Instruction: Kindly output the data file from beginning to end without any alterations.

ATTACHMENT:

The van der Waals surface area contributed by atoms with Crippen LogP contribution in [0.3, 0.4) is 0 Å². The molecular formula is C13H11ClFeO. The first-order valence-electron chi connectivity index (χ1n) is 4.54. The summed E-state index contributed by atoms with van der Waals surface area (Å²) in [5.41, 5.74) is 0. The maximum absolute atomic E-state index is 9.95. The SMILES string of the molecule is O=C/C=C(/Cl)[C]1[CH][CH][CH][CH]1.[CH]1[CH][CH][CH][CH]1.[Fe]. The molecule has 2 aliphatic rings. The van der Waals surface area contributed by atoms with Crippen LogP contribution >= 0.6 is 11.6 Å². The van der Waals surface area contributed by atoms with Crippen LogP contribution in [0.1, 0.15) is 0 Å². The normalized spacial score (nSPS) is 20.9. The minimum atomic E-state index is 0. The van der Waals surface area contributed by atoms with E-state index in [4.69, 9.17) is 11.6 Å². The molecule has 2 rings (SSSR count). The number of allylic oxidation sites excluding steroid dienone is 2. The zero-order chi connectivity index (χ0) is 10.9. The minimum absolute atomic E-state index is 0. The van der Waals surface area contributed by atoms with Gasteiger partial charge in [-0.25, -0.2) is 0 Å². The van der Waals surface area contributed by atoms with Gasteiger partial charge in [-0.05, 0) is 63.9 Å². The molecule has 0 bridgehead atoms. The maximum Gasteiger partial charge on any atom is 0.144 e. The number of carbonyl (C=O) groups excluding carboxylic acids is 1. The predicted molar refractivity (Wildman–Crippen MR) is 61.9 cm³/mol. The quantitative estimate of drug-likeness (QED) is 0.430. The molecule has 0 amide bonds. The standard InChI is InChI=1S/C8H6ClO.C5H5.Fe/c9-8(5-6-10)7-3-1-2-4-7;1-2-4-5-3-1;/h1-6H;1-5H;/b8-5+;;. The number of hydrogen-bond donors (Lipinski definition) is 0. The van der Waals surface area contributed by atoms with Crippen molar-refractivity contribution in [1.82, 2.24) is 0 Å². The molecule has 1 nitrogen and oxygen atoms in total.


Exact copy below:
The van der Waals surface area contributed by atoms with Crippen LogP contribution in [0.3, 0.4) is 0 Å². The molecular formula is C13H11ClFeO. The first-order valence-electron chi connectivity index (χ1n) is 4.54. The summed E-state index contributed by atoms with van der Waals surface area (Å²) in [5.41, 5.74) is 0. The maximum absolute atomic E-state index is 9.95. The SMILES string of the molecule is O=C/C=C(/Cl)[C]1[CH][CH][CH][CH]1.[CH]1[CH][CH][CH][CH]1.[Fe]. The molecule has 2 aliphatic rings. The van der Waals surface area contributed by atoms with Crippen LogP contribution >= 0.6 is 11.6 Å². The van der Waals surface area contributed by atoms with Crippen LogP contribution in [0.1, 0.15) is 0 Å². The normalized spacial score (nSPS) is 20.9. The minimum atomic E-state index is 0. The van der Waals surface area contributed by atoms with E-state index in [4.69, 9.17) is 11.6 Å². The molecule has 2 rings (SSSR count). The number of allylic oxidation sites excluding steroid dienone is 2. The zero-order chi connectivity index (χ0) is 10.9. The minimum absolute atomic E-state index is 0. The van der Waals surface area contributed by atoms with Gasteiger partial charge in [-0.25, -0.2) is 0 Å². The van der Waals surface area contributed by atoms with Gasteiger partial charge in [-0.05, 0) is 63.9 Å². The molecule has 0 bridgehead atoms. The maximum Gasteiger partial charge on any atom is 0.144 e. The number of carbonyl (C=O) groups excluding carboxylic acids is 1. The predicted molar refractivity (Wildman–Crippen MR) is 61.9 cm³/mol. The quantitative estimate of drug-likeness (QED) is 0.430. The molecule has 0 amide bonds. The standard InChI is InChI=1S/C8H6ClO.C5H5.Fe/c9-8(5-6-10)7-3-1-2-4-7;1-2-4-5-3-1;/h1-6H;1-5H;/b8-5+;;. The number of hydrogen-bond donors (Lipinski definition) is 0. The van der Waals surface area contributed by atoms with Crippen molar-refractivity contribution in [1.82, 2.24) is 0 Å². The molecule has 1 nitrogen and oxygen atoms in total.